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This Virgil's book contains ten pieces, each called an eclogue, populated by and large with herdsmen imagined conversing and singing in largely rural settings, whether suffering or embracing revolutionary change or happy or unhappy love. Performed with great success on the Roman stage, they feature a mix of visionary politics and eroticism that made Virgil a celebrity, legendary in his own lifetime.
Virgil was born to a farming family, and his poetic work named The Georgics comes as close to his heart as it possibly can. He dedicated this work to the land, the farming communities and the issues surrounding complex relationships and political situation of the time. Virgil's love for the earth and everything that grows and lives there makes this poem one of his most expressive and passionate.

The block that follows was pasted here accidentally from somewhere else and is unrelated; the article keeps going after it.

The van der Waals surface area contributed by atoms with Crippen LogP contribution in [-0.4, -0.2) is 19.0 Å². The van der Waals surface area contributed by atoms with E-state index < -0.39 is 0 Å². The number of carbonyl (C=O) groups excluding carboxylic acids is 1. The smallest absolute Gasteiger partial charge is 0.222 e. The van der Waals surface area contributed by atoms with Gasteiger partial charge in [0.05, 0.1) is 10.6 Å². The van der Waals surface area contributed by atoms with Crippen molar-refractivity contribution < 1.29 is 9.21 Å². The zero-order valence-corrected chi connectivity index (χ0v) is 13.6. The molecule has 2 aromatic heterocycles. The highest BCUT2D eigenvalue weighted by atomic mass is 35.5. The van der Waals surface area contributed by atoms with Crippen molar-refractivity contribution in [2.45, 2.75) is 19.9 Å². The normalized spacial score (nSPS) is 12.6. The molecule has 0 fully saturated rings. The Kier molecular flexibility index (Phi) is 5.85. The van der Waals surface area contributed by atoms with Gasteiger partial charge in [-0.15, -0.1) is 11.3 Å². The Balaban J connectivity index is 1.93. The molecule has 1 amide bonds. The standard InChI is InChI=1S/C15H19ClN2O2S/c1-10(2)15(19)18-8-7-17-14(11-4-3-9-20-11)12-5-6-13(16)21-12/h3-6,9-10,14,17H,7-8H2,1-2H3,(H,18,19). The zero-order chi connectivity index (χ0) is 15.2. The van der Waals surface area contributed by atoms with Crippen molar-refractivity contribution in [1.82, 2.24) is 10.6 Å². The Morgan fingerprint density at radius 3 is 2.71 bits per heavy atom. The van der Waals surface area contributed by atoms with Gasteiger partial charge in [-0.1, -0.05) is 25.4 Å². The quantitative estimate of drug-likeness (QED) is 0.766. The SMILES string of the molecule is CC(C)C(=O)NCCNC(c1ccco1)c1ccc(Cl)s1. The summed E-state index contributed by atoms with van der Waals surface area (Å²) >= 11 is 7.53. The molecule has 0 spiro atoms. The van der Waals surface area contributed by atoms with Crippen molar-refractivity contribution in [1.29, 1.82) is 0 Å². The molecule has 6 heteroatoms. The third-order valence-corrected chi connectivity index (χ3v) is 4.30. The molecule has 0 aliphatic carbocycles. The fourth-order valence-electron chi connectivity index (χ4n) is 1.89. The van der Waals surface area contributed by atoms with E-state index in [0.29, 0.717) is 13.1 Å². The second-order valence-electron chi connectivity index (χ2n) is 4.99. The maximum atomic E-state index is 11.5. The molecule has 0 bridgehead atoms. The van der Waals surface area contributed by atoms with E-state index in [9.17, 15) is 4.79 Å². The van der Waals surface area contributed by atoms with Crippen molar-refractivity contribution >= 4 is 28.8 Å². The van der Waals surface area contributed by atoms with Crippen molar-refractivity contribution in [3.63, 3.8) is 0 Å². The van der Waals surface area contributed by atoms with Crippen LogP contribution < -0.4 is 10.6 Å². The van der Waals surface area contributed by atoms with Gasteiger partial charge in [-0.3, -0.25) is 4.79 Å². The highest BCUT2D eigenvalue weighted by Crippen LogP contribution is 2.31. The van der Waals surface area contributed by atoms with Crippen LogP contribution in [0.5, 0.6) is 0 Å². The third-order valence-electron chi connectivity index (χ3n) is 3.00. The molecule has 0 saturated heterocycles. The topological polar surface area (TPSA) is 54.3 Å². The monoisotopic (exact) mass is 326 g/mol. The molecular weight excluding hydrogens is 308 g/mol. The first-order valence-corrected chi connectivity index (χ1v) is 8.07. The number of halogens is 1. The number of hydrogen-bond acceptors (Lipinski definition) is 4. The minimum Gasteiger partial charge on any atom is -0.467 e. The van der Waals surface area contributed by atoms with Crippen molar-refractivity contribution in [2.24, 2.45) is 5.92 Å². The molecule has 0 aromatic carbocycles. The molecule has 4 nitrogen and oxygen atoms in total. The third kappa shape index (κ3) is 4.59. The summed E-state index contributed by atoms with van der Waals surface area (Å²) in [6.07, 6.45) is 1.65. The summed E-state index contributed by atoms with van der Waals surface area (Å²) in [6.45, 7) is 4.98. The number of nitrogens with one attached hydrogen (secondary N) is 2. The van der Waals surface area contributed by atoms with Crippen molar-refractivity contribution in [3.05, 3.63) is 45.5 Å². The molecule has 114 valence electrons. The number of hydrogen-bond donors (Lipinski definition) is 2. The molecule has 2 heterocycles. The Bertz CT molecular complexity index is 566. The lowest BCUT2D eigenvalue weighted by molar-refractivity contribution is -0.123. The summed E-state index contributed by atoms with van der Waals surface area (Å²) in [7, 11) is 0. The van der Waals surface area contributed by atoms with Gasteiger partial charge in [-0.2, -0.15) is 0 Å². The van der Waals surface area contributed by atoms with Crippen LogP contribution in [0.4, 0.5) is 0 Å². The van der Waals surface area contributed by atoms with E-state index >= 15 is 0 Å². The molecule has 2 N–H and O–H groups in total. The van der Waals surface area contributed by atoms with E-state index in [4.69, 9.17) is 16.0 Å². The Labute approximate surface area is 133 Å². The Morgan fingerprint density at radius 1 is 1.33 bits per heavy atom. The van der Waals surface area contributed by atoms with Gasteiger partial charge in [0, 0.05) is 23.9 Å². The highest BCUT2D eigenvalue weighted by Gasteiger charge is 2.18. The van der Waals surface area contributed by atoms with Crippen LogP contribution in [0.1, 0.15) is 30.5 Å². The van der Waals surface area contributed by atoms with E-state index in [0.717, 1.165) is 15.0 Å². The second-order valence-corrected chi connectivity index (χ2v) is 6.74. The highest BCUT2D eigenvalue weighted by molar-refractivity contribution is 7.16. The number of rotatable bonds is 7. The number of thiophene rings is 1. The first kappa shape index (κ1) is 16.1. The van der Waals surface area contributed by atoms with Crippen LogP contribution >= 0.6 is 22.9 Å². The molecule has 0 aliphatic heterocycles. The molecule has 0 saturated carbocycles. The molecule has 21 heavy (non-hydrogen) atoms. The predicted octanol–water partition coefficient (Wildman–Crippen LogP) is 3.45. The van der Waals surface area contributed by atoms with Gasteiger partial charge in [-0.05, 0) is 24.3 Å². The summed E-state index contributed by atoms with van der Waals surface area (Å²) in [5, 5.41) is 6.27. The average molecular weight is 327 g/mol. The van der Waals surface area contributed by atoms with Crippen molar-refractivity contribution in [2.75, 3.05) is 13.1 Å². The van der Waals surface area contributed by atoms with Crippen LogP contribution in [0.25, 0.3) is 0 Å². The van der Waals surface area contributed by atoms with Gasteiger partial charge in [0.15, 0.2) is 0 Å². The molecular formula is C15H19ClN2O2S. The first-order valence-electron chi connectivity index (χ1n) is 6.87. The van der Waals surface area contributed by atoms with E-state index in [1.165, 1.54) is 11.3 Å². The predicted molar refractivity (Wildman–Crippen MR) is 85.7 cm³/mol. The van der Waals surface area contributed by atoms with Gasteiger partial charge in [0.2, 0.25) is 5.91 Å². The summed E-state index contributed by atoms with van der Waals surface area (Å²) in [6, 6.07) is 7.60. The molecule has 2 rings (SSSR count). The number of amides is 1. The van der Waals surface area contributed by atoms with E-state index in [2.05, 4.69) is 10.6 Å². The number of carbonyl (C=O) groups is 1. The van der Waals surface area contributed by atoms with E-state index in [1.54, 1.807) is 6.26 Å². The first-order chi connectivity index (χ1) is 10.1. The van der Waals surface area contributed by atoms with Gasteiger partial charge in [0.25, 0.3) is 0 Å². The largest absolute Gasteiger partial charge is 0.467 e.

The legendary story of Aeneas, a Trojan who travelled to Italy, where he became the ancestor of the Romans. At a banquet given in honour of the Trojans, Aeneas recounts the events that occasioned the Trojans' arrival. He begins the tale shortly after the war described in the Iliad: Crafty Ulysses devised a way for Greek warriors to gain entry into Troy by hiding in a large wooden horse.
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